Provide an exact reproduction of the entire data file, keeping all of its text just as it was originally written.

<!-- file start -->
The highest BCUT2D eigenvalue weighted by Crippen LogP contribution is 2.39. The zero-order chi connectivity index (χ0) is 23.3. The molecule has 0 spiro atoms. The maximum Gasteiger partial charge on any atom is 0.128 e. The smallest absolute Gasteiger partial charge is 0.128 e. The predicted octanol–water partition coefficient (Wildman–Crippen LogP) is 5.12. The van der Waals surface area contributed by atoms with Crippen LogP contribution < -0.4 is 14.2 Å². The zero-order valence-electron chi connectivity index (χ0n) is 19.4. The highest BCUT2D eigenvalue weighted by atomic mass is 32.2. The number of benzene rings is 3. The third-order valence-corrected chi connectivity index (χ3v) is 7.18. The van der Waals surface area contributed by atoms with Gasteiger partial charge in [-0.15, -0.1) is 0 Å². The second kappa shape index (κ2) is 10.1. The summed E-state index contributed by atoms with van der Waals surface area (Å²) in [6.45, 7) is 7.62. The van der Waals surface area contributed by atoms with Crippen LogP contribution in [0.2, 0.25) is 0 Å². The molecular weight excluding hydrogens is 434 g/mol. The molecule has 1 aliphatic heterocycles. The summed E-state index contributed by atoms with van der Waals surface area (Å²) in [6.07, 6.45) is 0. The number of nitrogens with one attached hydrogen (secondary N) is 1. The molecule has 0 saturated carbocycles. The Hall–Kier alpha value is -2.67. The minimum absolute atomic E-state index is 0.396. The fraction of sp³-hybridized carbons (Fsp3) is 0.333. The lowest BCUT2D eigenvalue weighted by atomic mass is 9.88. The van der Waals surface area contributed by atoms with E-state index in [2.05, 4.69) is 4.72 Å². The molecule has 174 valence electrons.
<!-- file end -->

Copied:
The highest BCUT2D eigenvalue weighted by Crippen LogP contribution is 2.39. The zero-order chi connectivity index (χ0) is 23.3. The molecule has 0 spiro atoms. The maximum Gasteiger partial charge on any atom is 0.128 e. The smallest absolute Gasteiger partial charge is 0.128 e. The predicted octanol–water partition coefficient (Wildman–Crippen LogP) is 5.12. The van der Waals surface area contributed by atoms with Crippen LogP contribution < -0.4 is 14.2 Å². The zero-order valence-electron chi connectivity index (χ0n) is 19.4. The highest BCUT2D eigenvalue weighted by atomic mass is 32.2. The number of benzene rings is 3. The third-order valence-corrected chi connectivity index (χ3v) is 7.18. The van der Waals surface area contributed by atoms with Gasteiger partial charge in [-0.15, -0.1) is 0 Å². The second kappa shape index (κ2) is 10.1. The summed E-state index contributed by atoms with van der Waals surface area (Å²) in [6.45, 7) is 7.62. The van der Waals surface area contributed by atoms with Crippen LogP contribution in [0.2, 0.25) is 0 Å². The molecular weight excluding hydrogens is 434 g/mol. The molecule has 1 aliphatic heterocycles. The summed E-state index contributed by atoms with van der Waals surface area (Å²) in [6.07, 6.45) is 0. The number of nitrogens with one attached hydrogen (secondary N) is 1. The molecule has 0 saturated carbocycles. The Hall–Kier alpha value is -2.67. The minimum absolute atomic E-state index is 0.396. The fraction of sp³-hybridized carbons (Fsp3) is 0.333. The lowest BCUT2D eigenvalue weighted by atomic mass is 9.88. The van der Waals surface area contributed by atoms with E-state index in [2.05, 4.69) is 4.72 Å². The molecule has 174 valence electrons.